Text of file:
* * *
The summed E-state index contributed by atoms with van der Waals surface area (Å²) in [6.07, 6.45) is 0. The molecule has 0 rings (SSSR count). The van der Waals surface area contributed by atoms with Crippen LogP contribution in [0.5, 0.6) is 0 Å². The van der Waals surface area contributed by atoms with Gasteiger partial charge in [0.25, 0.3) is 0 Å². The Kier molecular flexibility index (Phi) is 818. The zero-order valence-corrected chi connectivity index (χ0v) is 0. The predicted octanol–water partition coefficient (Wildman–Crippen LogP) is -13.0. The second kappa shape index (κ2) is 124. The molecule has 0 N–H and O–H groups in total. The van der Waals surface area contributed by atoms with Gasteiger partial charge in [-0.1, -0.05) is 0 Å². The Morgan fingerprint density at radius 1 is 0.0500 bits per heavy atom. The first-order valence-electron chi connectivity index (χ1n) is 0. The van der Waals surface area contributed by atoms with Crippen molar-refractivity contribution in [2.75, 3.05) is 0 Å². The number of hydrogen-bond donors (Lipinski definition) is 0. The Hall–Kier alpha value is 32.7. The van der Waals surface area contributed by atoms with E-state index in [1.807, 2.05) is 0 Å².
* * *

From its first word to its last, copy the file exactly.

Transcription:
The summed E-state index contributed by atoms with van der Waals surface area (Å²) in [6.07, 6.45) is 0. The molecule has 0 rings (SSSR count). The van der Waals surface area contributed by atoms with Crippen LogP contribution in [0.5, 0.6) is 0 Å². The van der Waals surface area contributed by atoms with Gasteiger partial charge in [0.25, 0.3) is 0 Å². The Kier molecular flexibility index (Phi) is 818. The zero-order valence-corrected chi connectivity index (χ0v) is 0. The predicted octanol–water partition coefficient (Wildman–Crippen LogP) is -13.0. The second kappa shape index (κ2) is 124. The molecule has 0 N–H and O–H groups in total. The van der Waals surface area contributed by atoms with Gasteiger partial charge in [-0.1, -0.05) is 0 Å². The Morgan fingerprint density at radius 1 is 0.0500 bits per heavy atom. The first-order valence-electron chi connectivity index (χ1n) is 0. The van der Waals surface area contributed by atoms with Crippen molar-refractivity contribution in [2.75, 3.05) is 0 Å². The number of hydrogen-bond donors (Lipinski definition) is 0. The Hall–Kier alpha value is 32.7. The van der Waals surface area contributed by atoms with E-state index in [1.807, 2.05) is 0 Å².